Arguably one of the costliest and most well-known exploitation pictures, Penthouse's epic retelling of the life of Rome's most notorious emperor is also one of Grindhouse cinemas most garish; boldly displaying its violent and sexual flights of fancy under the guise of literate historical drama. Yet, this condescension to "high art" is actually the film's strongest suit; playing up the lurid elements of Roman society brings a train-wreck quality to the proceedings. Although you're ashamed to stare at its perverted sex and demented violence, you just can't pull yourself away.
And boy is there a lot to stare at. Disembowelment, fellatio, decapitation, intercourse, castration, child birth, urination and fisting are just a portion of the many splendored things displayed on screen, often to the point where it seems like a plot is sparing for screen time with obscenity.
This transgression to "respectable cinema" was the biggest issue the critical mass had upon the film's 1979 release, most of whom saw it as little more than a big-budgeted geek show parading as entertainment. Yet, they seemed to miss the point. Caligula is a paean of gratitude and admiration to an ancient pervert from a contemporary one; a sort of spectacle dedicated to the unfettered libido and blood lust of a man who may have involuntarily inspired some of our modern sexual landscape.
Grandson to the emperor Tiberius Caesar and next in line to take the throne, Gaius Caligula is a playful and childish twenty-something who lives out his days necking with his beloved sister, Drusilla, and bedding his best friend's wife. Upon being called to the chamber of his grandfather (the syphilitic and clearly insane Tiberius), Caligula discovers the hedonistic lifestyle the emperor is accustomed to and is both intrigued and horrified by it. Possibly due to a mix of paranoia and his failing health, Tiberius attempts to poison Caligula, only to realize that his successor is much too smart and cautious to fall for his tricks.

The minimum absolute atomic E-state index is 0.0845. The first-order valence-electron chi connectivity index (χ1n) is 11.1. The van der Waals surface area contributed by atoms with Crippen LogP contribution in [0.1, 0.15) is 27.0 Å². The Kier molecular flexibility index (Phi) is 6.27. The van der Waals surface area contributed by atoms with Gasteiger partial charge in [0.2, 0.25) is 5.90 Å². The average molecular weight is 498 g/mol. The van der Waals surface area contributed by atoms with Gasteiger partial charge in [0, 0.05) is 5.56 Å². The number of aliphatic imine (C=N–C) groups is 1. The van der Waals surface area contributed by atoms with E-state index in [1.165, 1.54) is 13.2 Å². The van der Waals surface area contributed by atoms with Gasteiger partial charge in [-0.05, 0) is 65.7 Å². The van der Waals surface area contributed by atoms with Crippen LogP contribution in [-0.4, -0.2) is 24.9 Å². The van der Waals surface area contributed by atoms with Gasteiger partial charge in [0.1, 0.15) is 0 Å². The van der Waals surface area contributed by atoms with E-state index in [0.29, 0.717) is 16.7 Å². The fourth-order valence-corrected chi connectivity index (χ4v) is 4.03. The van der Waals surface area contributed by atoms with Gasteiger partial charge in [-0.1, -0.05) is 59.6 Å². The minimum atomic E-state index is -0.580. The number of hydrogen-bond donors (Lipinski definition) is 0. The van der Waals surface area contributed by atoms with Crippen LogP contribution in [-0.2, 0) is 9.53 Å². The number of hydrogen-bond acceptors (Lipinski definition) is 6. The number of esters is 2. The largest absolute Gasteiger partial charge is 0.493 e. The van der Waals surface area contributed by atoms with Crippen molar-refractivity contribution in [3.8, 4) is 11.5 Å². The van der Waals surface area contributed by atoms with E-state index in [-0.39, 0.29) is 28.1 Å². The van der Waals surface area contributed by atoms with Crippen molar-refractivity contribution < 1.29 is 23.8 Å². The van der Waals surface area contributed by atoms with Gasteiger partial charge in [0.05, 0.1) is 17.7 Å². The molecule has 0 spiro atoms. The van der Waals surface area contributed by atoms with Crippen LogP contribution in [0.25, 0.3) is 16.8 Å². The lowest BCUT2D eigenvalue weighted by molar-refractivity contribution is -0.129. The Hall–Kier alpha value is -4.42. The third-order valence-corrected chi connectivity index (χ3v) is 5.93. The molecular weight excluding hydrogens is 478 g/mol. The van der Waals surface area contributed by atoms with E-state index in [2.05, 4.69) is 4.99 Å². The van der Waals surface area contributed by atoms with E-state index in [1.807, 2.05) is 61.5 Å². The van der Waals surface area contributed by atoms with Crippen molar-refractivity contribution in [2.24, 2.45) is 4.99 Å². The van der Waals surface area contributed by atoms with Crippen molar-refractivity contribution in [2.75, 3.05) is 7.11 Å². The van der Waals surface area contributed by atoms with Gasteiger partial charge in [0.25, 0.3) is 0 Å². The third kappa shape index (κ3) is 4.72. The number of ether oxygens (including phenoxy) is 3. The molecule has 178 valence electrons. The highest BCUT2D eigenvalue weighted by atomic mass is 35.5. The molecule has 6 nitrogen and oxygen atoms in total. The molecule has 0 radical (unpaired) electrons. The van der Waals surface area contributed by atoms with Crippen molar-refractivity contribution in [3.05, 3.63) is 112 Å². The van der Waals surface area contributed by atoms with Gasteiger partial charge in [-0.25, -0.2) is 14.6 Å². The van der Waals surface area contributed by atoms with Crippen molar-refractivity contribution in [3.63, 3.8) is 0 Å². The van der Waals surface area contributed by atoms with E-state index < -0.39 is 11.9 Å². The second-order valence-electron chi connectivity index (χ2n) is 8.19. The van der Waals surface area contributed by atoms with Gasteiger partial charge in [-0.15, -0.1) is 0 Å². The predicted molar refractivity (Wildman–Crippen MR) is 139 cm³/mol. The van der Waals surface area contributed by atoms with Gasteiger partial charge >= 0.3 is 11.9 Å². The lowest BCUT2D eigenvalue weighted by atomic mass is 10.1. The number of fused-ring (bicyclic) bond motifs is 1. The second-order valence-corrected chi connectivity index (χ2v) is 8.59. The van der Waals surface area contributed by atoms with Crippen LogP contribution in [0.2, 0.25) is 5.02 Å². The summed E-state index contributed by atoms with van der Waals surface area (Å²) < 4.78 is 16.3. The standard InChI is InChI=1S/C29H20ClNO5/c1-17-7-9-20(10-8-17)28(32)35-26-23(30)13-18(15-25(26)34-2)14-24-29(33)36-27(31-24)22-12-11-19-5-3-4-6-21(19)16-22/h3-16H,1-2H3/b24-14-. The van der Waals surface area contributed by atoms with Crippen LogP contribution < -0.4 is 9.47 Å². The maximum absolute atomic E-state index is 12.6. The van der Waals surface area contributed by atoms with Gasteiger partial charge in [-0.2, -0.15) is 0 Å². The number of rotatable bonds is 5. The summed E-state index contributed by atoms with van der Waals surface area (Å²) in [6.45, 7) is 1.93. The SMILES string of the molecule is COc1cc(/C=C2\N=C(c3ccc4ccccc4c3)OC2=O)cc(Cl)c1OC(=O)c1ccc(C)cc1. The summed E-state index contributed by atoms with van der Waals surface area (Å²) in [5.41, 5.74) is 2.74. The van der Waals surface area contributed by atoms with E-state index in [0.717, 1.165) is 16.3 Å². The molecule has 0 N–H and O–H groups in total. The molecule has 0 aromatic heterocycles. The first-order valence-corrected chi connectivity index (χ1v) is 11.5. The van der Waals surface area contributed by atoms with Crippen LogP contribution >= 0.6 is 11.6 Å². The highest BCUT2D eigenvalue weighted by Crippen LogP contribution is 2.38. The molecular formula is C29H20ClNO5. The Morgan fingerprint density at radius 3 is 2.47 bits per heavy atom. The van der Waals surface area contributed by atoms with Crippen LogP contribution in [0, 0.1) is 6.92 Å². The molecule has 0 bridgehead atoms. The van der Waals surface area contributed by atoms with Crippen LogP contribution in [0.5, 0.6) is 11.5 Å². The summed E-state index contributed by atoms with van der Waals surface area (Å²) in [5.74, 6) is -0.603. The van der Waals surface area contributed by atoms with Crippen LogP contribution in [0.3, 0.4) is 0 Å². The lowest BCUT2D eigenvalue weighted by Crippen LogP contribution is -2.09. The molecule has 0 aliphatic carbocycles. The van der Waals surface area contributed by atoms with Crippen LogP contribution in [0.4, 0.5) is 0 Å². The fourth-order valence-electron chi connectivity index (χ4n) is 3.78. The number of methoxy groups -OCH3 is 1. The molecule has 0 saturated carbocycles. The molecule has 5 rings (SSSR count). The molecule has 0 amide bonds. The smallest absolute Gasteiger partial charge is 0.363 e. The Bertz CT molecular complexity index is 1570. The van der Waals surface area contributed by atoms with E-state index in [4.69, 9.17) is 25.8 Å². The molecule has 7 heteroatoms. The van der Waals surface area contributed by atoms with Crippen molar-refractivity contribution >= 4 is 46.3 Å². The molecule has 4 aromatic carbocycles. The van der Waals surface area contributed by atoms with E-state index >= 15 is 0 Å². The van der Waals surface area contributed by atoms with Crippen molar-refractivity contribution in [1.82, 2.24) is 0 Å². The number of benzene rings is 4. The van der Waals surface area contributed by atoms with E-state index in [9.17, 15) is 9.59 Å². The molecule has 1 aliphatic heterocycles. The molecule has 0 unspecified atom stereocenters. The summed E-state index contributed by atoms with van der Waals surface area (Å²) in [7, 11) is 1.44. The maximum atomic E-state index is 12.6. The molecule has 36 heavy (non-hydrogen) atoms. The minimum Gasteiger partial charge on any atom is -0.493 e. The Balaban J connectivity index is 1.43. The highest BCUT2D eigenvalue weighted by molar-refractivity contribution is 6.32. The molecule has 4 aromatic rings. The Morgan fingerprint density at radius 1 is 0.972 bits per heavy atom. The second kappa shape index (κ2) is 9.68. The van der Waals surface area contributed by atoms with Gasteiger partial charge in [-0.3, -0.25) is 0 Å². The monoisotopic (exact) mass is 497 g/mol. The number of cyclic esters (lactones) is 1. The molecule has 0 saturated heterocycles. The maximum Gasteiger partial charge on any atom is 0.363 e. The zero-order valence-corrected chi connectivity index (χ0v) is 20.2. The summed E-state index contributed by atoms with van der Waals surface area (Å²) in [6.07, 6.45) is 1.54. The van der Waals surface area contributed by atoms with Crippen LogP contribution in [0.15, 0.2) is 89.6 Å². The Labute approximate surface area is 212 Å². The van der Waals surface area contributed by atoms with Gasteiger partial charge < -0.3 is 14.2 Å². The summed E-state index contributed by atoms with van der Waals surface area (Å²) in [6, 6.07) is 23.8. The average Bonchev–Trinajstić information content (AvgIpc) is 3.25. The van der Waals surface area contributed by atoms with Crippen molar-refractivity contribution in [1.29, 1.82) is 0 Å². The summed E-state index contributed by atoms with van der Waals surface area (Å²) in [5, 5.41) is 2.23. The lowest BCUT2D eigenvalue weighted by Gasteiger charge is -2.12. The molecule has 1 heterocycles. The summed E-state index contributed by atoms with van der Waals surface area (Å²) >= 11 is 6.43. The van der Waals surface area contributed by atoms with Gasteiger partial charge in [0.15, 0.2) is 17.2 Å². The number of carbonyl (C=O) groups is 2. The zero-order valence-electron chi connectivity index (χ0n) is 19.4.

After seeing the spectacle that is Tiberius' chamber, Caligula is determined to take over the throne, but Tiberius' imminent death is too long a wait. With the help of his beloved friend, Macro (who Caligula would later betray), he smothers Tiberius with a silken cloth and grabs on to his destiny with "both hands."
Initially, he tries to maintain a level of nobility as Emperor, removing power from the Senate and acting as a devoted leader to the people. Yet, his own lust for power and insatiability would only lead him to corruption; his first act of total ruthlessness being his rape of a virginal couple following their wedding ceremony.
This recklessness only worsens after his sister dies from a fever that he involuntarily gave her. As he lets Rome fall from grace politically, he ridicules his army by having them battle in the water for reeds and creates an imperial brothel with the senator's wives. It's not long before his days are numbered and his guards strike, brutally murdering him, his wife Caesonia and their daughter on the steps of his palace.
It is a disturbing finale to a disturbing film and most of its emotional heft is due to Malcolm McDowell's amazing performance. Despite occasional similarities to his iconic work in A Clockwork Orange (particularly the moments when Caligula is daydreaming of carnality), he plays the emperor like a man possessed, displaying a range of emotions from rage to delight to fear, often in the same scene.
His amazing supporting cast (including Peter O'Toole, John Gielgud and Helen Mirren) also turn in top-notch performances and this is undoubtedly the best cast to ever star in a film with unsimulated sex. Sadly, none of the name players participate in any steamy sex scenes; a bevy of Penthouse beauties handle most of the dirty work.
Despite the power of the performances and the unsettling tone, the film does have its flaws. One notable misstep is a hardcore insert interspersed between scenes of a paranoid and sick Caligula kissing and fondling his wife and sister. During this intimate moment, tacked on footage of cunnilingus and lesbian sex in an adjoining room is unprofessionally shoved in, totally ruining the mood and tone intended by the director.
The set design is also a bit disappointing, looking more like an amalgam of stage props than actual, lived-in residences. I realize that this period of history was quite regal and ornamental, but I still think that most of the film blatantly feels like it takes place in a studio and not in ancient Italy.
Despite these flaws, I feel that this film has woefully gained a negative reputation. It may not be the most realistic or poised interpretation of Caligula's life, but isn't it still fun to watch great actors and sexy porn stars play dress up in a dirty movie?
Reviewed by Mdeapo 02:14, 24 July 2009 (UTC)
Despite credit as "principal photographer," director Tinto Brass is responsible for all of the film, excluding any pornographic moments, which were directed and photographed by Giancarlo Liu and Bob Guccione.